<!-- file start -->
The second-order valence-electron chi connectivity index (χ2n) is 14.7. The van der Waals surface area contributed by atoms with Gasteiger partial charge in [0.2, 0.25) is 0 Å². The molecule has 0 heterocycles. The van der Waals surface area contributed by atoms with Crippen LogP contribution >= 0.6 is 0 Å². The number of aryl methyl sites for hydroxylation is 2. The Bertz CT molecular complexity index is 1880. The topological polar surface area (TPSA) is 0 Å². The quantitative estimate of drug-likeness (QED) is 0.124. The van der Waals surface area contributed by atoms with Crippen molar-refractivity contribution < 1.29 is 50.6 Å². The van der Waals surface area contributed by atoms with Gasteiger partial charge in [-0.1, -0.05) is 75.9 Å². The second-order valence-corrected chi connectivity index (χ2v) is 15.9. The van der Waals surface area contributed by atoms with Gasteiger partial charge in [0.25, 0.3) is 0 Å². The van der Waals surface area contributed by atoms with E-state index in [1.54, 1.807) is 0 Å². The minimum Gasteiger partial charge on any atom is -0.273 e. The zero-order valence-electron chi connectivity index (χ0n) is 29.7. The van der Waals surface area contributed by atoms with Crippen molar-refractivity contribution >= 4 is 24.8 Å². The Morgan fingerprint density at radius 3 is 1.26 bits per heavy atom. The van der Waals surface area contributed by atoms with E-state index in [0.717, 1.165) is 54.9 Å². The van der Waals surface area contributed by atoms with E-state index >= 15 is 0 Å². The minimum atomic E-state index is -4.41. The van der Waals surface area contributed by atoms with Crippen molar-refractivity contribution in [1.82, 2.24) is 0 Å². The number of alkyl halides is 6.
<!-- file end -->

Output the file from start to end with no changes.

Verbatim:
The second-order valence-electron chi connectivity index (χ2n) is 14.7. The van der Waals surface area contributed by atoms with Gasteiger partial charge in [0.2, 0.25) is 0 Å². The molecule has 0 heterocycles. The van der Waals surface area contributed by atoms with Crippen LogP contribution >= 0.6 is 0 Å². The number of aryl methyl sites for hydroxylation is 2. The Bertz CT molecular complexity index is 1880. The topological polar surface area (TPSA) is 0 Å². The quantitative estimate of drug-likeness (QED) is 0.124. The van der Waals surface area contributed by atoms with Crippen molar-refractivity contribution < 1.29 is 50.6 Å². The van der Waals surface area contributed by atoms with Gasteiger partial charge in [-0.1, -0.05) is 75.9 Å². The second-order valence-corrected chi connectivity index (χ2v) is 15.9. The van der Waals surface area contributed by atoms with Gasteiger partial charge in [0.25, 0.3) is 0 Å². The van der Waals surface area contributed by atoms with E-state index in [1.54, 1.807) is 0 Å². The minimum Gasteiger partial charge on any atom is -0.273 e. The zero-order valence-electron chi connectivity index (χ0n) is 29.7. The van der Waals surface area contributed by atoms with Crippen molar-refractivity contribution >= 4 is 24.8 Å². The Morgan fingerprint density at radius 3 is 1.26 bits per heavy atom. The van der Waals surface area contributed by atoms with E-state index in [0.717, 1.165) is 54.9 Å². The van der Waals surface area contributed by atoms with E-state index >= 15 is 0 Å². The minimum atomic E-state index is -4.41. The van der Waals surface area contributed by atoms with Crippen molar-refractivity contribution in [1.82, 2.24) is 0 Å². The number of alkyl halides is 6.